Take Monday night for instance, when the Los Angeles Chargers were in the midst of a glorious comeback, a 44-yard field goal away from taking the Denver Broncos to overtime when rookie Younghoe Koo trotted onto the field with five seconds left.

The South Korean, who spent his formative years in Ridgewood, N.J., before becoming a star at Georgia Southern and ultimately beating out Josh Lambo for the Chargers’ gig, calmly stepped on the field and banged it through.

Calmly like watching a duck swim on top of the water, all the while knowing the legs are working furiously underneath.

Denver rookie head coach Vance Joseph called the timeout right before the play started and Koo was forced to do it again.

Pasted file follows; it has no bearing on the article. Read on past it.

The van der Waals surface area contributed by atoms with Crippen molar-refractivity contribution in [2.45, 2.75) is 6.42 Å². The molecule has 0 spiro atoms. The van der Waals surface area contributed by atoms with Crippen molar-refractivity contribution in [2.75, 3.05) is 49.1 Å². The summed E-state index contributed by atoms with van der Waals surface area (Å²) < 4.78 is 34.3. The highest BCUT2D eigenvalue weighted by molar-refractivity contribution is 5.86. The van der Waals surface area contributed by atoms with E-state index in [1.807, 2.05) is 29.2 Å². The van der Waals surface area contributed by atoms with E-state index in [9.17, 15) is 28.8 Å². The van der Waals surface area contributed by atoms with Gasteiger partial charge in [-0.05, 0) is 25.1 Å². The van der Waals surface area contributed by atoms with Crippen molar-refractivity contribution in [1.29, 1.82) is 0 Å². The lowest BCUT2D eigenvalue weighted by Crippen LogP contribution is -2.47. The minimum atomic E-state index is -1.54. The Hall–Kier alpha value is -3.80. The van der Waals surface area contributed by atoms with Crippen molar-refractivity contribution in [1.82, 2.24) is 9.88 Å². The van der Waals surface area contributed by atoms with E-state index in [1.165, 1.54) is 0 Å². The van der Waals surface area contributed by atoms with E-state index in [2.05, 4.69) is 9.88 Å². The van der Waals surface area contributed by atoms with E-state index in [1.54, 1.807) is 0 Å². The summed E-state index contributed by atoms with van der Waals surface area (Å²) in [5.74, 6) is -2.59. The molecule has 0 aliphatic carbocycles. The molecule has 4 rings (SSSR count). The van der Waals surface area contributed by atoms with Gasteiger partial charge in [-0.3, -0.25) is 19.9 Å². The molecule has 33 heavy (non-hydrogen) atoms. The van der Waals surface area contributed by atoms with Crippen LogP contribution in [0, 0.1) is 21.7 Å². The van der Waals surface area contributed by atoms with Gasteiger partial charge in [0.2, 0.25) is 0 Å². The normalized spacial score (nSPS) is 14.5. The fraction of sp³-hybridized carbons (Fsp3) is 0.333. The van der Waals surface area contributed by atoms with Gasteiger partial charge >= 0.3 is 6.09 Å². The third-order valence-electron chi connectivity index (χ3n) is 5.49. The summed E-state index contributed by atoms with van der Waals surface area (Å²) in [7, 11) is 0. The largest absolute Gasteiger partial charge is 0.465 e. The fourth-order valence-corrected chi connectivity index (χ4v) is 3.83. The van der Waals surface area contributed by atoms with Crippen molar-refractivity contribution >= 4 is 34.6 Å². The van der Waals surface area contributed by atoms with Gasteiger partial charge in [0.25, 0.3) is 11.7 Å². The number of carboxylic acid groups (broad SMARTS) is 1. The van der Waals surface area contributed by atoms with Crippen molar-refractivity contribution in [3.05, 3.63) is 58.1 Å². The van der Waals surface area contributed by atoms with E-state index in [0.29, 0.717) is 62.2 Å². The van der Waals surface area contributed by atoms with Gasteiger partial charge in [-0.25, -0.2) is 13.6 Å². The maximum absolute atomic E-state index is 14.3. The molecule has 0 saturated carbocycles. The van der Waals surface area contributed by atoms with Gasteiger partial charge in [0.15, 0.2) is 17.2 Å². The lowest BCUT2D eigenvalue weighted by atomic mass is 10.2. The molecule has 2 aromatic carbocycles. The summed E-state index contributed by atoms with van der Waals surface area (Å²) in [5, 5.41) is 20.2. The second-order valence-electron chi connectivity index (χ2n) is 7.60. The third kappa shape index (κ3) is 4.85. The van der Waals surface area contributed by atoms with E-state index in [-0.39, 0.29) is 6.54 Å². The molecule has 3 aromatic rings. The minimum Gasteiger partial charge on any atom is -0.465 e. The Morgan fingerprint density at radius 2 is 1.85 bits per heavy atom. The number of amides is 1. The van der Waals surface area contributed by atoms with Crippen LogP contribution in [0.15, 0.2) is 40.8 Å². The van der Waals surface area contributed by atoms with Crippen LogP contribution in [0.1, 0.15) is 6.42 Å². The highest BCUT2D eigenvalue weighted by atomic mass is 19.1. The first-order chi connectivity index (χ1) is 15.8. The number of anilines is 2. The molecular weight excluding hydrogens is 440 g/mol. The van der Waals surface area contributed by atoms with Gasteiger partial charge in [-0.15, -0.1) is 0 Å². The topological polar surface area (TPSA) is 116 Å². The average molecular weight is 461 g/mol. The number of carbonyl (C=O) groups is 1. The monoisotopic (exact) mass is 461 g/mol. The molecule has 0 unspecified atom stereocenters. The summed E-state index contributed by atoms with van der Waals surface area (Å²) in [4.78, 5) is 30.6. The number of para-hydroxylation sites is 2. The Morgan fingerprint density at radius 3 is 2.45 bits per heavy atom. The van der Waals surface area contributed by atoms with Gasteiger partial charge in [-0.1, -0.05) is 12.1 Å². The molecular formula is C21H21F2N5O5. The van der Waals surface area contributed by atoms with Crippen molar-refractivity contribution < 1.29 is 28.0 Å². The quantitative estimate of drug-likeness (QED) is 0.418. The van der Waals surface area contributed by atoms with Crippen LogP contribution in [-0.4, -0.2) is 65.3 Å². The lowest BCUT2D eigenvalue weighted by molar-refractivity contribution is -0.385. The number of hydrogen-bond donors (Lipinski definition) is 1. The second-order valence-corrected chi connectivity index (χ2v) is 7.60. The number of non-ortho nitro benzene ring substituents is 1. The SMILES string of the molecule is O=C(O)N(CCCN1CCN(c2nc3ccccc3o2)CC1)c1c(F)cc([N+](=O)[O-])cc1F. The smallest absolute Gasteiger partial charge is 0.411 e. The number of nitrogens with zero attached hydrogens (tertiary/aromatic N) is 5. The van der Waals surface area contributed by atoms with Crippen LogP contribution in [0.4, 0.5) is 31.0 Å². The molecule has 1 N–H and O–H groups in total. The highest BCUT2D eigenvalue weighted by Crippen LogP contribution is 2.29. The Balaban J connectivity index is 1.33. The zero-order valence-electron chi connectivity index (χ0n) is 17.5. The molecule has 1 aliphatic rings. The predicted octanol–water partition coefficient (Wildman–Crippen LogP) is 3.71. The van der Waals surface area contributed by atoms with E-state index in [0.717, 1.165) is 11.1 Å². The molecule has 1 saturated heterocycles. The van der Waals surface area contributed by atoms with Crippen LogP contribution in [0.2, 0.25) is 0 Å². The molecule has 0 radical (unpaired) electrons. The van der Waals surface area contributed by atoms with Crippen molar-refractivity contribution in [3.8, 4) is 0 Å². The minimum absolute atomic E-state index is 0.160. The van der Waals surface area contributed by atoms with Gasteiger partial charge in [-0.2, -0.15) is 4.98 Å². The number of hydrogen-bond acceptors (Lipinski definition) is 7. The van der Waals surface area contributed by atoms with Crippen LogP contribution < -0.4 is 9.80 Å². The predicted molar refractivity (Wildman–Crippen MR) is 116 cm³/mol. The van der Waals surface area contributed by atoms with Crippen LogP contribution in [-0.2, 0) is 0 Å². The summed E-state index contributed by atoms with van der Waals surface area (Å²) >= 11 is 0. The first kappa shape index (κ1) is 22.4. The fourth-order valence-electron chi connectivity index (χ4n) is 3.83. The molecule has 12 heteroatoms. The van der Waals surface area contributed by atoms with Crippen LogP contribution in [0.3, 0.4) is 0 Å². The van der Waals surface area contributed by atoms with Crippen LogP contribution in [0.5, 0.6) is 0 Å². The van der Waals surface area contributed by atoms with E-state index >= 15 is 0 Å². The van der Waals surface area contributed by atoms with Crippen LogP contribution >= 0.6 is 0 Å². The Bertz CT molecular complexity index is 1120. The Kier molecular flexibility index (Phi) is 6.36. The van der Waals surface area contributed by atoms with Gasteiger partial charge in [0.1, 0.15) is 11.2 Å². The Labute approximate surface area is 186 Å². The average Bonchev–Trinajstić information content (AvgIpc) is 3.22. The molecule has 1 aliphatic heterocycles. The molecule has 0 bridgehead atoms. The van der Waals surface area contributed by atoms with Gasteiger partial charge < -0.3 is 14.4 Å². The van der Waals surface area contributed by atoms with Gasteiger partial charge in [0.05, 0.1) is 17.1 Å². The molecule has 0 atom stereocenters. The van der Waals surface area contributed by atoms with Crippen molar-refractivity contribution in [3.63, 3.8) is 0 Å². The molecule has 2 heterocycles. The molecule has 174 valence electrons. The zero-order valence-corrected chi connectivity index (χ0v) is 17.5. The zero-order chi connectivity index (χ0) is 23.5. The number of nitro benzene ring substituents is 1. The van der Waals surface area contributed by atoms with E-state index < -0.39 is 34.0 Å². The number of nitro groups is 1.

“Just iced the kid and see how he reacted,” Joseph said.

The Denver special teams unit reacted even better. Backup defensive lineman Shelby Harris got penetration and a paw on the subsequent kick to save a 24-21 win for the Broncos.

This is where “the serenity to accept the things I cannot change” comes into play. The real weak link here was Charger rookie lineman Dan Feeney — Denver knew it.

“I almost blocked [the first] one,” veteran Derek Wolfe said. “I could feel the ball graze my fingers, it was so close.”

The reason was Feeney, according to Wolfe.

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8 Sep 1991: Defensive lineman Karl Mecklenburg of the Denver Broncos looks on during a game against the Los Angeles Raiders at the Coliseum in Los Angeles, California. The Raiders won the game, 16-13. Mandatory Credit: Stephen Dunn /Allsport